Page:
Documentation is an important part of the daily work practice in the healthcare sector. Due to the fact that the medical work practice is highly complex and evolving, and various unexpected contingencies may arise, documentation is a challenging task. Different mechanisms have to be established in order to cope with the ambiguities related to the medical practice. This includes various kinds of workarounds and undocumented strategies developed in order to compensate the gap between the information system and the local situated work practices.This paper will shed a light on challenges that were off the record and issues that were taken for granted or even silenced. In other words, we will listen to the noise created by the information system. For this purpose we draw upon results from extensive ethnographic research conducted in two settings. The first case takes place in two oncology clinics in Austria, that are about to introduce an Electronic Patient Record (EPR); while the second case takes place in a clinic in Canada that has already implemented an EPR. These cases are different in many perspectives, however our focus is on the documentation systems and the way in which they are worked around, both in a paper-based and electronic realm. Analyses from both studies emphasize the importance of having sensibility to such hidden issues, as well as providing configurability and adaptability of the system.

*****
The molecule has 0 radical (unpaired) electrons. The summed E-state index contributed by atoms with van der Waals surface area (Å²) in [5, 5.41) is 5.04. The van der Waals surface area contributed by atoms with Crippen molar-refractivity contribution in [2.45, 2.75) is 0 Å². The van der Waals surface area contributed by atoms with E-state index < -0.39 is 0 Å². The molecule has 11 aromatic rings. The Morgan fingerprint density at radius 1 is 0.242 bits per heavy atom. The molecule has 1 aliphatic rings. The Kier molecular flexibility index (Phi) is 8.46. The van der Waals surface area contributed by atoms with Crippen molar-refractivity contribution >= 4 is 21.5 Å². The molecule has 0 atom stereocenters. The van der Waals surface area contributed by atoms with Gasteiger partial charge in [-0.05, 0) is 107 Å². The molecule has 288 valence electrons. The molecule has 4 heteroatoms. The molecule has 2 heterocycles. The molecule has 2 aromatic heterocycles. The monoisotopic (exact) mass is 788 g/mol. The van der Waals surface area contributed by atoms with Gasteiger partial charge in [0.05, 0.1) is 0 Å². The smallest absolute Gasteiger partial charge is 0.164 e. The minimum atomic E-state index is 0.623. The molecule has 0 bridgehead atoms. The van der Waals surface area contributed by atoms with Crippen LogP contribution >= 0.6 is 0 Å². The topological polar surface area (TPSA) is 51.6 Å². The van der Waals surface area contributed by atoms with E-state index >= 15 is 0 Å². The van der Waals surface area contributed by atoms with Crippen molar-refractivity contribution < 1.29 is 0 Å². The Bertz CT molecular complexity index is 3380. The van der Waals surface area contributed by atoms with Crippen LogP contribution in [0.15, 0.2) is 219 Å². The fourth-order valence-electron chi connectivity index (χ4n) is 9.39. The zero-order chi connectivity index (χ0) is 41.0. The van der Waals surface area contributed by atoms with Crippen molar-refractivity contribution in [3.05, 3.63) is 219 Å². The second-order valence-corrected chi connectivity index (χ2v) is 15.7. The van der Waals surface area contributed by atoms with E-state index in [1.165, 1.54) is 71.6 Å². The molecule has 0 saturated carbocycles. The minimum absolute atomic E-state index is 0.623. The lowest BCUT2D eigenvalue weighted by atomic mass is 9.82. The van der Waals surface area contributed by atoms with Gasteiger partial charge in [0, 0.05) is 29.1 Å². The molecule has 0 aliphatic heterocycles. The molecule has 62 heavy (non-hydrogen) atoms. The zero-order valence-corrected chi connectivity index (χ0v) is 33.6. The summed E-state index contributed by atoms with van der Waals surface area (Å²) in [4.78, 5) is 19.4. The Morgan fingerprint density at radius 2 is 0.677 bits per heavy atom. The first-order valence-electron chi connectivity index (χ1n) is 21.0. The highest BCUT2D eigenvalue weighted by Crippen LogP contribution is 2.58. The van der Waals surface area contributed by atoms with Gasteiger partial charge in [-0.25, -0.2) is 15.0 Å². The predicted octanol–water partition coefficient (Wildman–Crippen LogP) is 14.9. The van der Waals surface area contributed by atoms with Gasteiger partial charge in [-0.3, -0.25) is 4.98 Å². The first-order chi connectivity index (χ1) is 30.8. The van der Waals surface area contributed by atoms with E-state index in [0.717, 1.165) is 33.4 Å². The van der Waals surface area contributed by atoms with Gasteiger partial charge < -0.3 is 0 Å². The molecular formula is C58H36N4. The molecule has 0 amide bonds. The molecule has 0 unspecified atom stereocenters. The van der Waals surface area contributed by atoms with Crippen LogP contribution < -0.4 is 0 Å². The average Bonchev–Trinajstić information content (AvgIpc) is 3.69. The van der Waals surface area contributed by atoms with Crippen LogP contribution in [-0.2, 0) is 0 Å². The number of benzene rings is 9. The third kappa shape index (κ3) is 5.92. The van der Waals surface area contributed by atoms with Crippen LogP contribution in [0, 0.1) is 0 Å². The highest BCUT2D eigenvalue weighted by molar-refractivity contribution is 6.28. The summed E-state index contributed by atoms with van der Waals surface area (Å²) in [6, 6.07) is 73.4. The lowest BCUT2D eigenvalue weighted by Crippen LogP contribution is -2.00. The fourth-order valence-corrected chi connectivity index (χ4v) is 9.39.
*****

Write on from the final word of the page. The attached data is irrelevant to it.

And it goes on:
|Status||Udgivet - 2006|